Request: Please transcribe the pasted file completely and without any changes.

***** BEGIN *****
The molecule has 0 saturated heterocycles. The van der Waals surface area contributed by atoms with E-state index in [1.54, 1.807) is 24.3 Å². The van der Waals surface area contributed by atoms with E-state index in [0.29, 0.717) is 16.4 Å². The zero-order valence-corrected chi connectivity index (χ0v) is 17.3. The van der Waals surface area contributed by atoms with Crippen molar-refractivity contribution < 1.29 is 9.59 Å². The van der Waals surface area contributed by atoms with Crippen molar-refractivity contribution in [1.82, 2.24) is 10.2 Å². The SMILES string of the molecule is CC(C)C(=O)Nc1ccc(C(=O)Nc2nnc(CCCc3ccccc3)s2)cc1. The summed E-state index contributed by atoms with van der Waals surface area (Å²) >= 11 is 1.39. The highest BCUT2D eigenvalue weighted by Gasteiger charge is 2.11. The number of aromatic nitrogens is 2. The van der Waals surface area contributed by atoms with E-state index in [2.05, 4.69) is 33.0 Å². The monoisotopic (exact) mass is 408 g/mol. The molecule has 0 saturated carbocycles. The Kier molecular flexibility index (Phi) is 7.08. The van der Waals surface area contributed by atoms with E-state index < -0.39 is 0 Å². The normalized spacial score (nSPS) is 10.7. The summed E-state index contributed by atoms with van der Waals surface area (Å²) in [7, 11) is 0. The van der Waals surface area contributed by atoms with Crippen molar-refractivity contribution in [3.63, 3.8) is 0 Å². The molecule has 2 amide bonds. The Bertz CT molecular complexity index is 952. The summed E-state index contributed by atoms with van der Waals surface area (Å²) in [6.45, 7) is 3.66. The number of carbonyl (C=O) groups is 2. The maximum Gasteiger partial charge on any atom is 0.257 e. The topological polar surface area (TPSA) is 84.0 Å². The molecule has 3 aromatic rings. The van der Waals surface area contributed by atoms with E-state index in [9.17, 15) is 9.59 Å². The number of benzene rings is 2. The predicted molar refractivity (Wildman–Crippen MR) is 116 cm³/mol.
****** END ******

The molecule has 0 saturated heterocycles. The van der Waals surface area contributed by atoms with E-state index in [1.54, 1.807) is 24.3 Å². The van der Waals surface area contributed by atoms with E-state index in [0.29, 0.717) is 16.4 Å². The zero-order valence-corrected chi connectivity index (χ0v) is 17.3. The van der Waals surface area contributed by atoms with Crippen molar-refractivity contribution < 1.29 is 9.59 Å². The van der Waals surface area contributed by atoms with Crippen molar-refractivity contribution in [1.82, 2.24) is 10.2 Å². The SMILES string of the molecule is CC(C)C(=O)Nc1ccc(C(=O)Nc2nnc(CCCc3ccccc3)s2)cc1. The summed E-state index contributed by atoms with van der Waals surface area (Å²) >= 11 is 1.39. The highest BCUT2D eigenvalue weighted by Gasteiger charge is 2.11. The number of aromatic nitrogens is 2. The van der Waals surface area contributed by atoms with E-state index in [2.05, 4.69) is 33.0 Å². The monoisotopic (exact) mass is 408 g/mol. The molecule has 0 saturated carbocycles. The Kier molecular flexibility index (Phi) is 7.08. The van der Waals surface area contributed by atoms with E-state index < -0.39 is 0 Å². The normalized spacial score (nSPS) is 10.7. The summed E-state index contributed by atoms with van der Waals surface area (Å²) in [7, 11) is 0. The van der Waals surface area contributed by atoms with Crippen molar-refractivity contribution in [3.63, 3.8) is 0 Å². The molecule has 2 amide bonds. The Bertz CT molecular complexity index is 952. The summed E-state index contributed by atoms with van der Waals surface area (Å²) in [6.45, 7) is 3.66. The number of carbonyl (C=O) groups is 2. The maximum Gasteiger partial charge on any atom is 0.257 e. The topological polar surface area (TPSA) is 84.0 Å². The molecule has 3 aromatic rings. The van der Waals surface area contributed by atoms with E-state index in [9.17, 15) is 9.59 Å². The number of benzene rings is 2. The predicted molar refractivity (Wildman–Crippen MR) is 116 cm³/mol.